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Cross drilled vs Slotted Rotors​


Technical Release:

Cross drilled discs offer an enhanced initial bite (more responsive, especially in wet weather) and greater heat dissipation (reduction in heat induced fade - brake fade) over O.E.M.

Slotted discs offer cleaning of the friction material (Brake pads), but do little in terms of additional heat dissipation. Slotted brake discs do not cool better than cross drilled discs or even standard discs. The face groves will slice the brake pad allowing the pad to bite harder into the disc causing an increase in disc temperatures. This is recommended for competition vehicles to bring pad and disc temperatures up into optimal operating temperatures (race cars warm-up engines, tires and brakes for the best possible performance).

An additional technical note, proper slotting of a brake disc does not run off the outer diameter of the brake surface (this method can promote cracking as all brake discs expand with their release of thermal energy).

Recommending what to use can be challenging, the following should assist you to properly supply your readers:

What type of driver ?

REGULAR STREET - Use cross drilled and good brake fluid.

SPIRITED STREET - Use cross drilled, street sport brake pads, steel braided brake lines, and good brake fluid.

RACING STREET - Use cross drilled or slotted, street sport to mild competition brake pads, steel braided brake lines,good brake fluid, or possibly upgraded brake kit.

AMATEUR RACING - Use slotted, racing brake pads, steel braided brake lines, competition brake fluid, or possibly upgraded brake kit.

PROFESSIONAL RACING - Use upgraded brake kit or, when rules do not permit upgraded brake kits, use slotted, racing brake pads, steel braided brake lines, racing brake fluid.

These are general parameters, if specific information is required please contact our technical department.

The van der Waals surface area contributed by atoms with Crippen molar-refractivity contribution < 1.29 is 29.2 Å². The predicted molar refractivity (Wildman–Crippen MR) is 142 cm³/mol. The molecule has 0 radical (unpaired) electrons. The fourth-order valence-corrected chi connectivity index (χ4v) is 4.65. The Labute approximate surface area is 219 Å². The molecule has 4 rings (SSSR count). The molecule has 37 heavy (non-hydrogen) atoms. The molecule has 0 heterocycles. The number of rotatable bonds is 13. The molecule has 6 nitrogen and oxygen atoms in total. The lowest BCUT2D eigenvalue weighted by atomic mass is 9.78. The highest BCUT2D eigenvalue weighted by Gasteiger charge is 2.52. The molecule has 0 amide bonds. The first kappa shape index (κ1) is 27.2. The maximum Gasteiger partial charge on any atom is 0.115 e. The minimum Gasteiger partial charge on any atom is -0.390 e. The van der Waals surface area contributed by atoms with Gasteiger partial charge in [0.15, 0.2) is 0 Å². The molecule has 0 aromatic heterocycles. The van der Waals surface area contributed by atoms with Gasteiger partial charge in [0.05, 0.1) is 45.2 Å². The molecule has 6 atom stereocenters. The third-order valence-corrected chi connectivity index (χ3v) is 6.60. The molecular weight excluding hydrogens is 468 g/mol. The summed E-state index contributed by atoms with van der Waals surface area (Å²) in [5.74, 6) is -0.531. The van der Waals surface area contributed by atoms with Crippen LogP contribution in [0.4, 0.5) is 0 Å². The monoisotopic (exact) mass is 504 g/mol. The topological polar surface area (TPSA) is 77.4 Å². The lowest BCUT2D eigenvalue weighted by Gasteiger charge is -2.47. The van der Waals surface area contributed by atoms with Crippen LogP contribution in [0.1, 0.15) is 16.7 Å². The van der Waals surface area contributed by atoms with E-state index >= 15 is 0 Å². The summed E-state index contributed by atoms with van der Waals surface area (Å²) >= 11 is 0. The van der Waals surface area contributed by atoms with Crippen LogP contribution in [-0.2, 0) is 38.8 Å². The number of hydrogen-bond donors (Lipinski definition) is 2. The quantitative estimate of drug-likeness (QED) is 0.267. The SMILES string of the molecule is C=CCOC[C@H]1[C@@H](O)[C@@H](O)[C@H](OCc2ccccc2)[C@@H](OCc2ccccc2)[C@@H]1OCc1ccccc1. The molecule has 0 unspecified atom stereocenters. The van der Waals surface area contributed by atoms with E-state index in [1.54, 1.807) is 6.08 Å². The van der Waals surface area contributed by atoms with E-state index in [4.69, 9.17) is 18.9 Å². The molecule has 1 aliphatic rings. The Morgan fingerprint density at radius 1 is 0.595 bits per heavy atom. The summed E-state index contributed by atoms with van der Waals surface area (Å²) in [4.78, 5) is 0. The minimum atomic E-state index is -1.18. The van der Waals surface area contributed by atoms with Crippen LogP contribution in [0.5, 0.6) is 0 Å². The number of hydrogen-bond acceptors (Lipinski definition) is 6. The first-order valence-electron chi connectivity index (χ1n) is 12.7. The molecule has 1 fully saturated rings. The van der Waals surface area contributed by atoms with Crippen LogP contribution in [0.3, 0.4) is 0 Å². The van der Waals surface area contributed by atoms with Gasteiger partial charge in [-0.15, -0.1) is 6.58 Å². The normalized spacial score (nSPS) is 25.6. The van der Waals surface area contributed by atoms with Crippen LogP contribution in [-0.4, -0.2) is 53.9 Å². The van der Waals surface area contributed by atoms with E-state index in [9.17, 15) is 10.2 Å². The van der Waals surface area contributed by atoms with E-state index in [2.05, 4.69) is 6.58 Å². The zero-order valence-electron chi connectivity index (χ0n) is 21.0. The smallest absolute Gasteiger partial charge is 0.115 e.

Terry Gosse
Technical Director KVR Performance
www.kvrperformance.com

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Cross-drilled rotors- get them or not?

You are probably thinking of getting those cross-drilled rotors. Well, you're on the good track cause if your OEM rotors fail from usage or if they warp, you will have to spend about $140 for the new ones from the dealer.

The cross drilled rotors are about $5-$25 more than the OEM ones so why not go for them. KVR is a company that makes these rotors for our cars and if you're a TCCoA member, you may still get discounts on it.

KVR rotors are made of a higher quality steel then the Ford rotors are. The increased cooling effect that cross drilling has on a rotor makes them very resistant to warping. The dual piston caliper with its greater clamping force and larger brake pads can actually put less heat into a rotor. This is due to its ability to slow the car down more efficiently.

If you replace your stock 11.5" stock rotors with KVR 11.5" C/D rotors and KVR pads I am sure they will serve you very well. If you desire more braking performance than that system can offer while staying with 16" wheels I would highly recommend the dual piston 10.8" system.

Here are some numbers in brake testing from 100mph to 40mph w/o factoring wheels and tires:

Stock 10.8" system with single piston calipers = X

Stock Sport/Mark 8 11.6" system with single piston calipers = X+ approx 3% (due to the heat factor)

Dual piston PBR calipers with stock 10.8" rotors = X+ approx 22%

Dual piston PBR calipers with 13" rotors = X+ approx 28%

Four piston AP Racing calipers with 13" rotors = X+ approx 40%

Note: The above numbers are based on the calipers working clamping force, Pad cross sectional area and rotor factors as well as other factors. Pad material for the above comparisons would be of the same compound.
 
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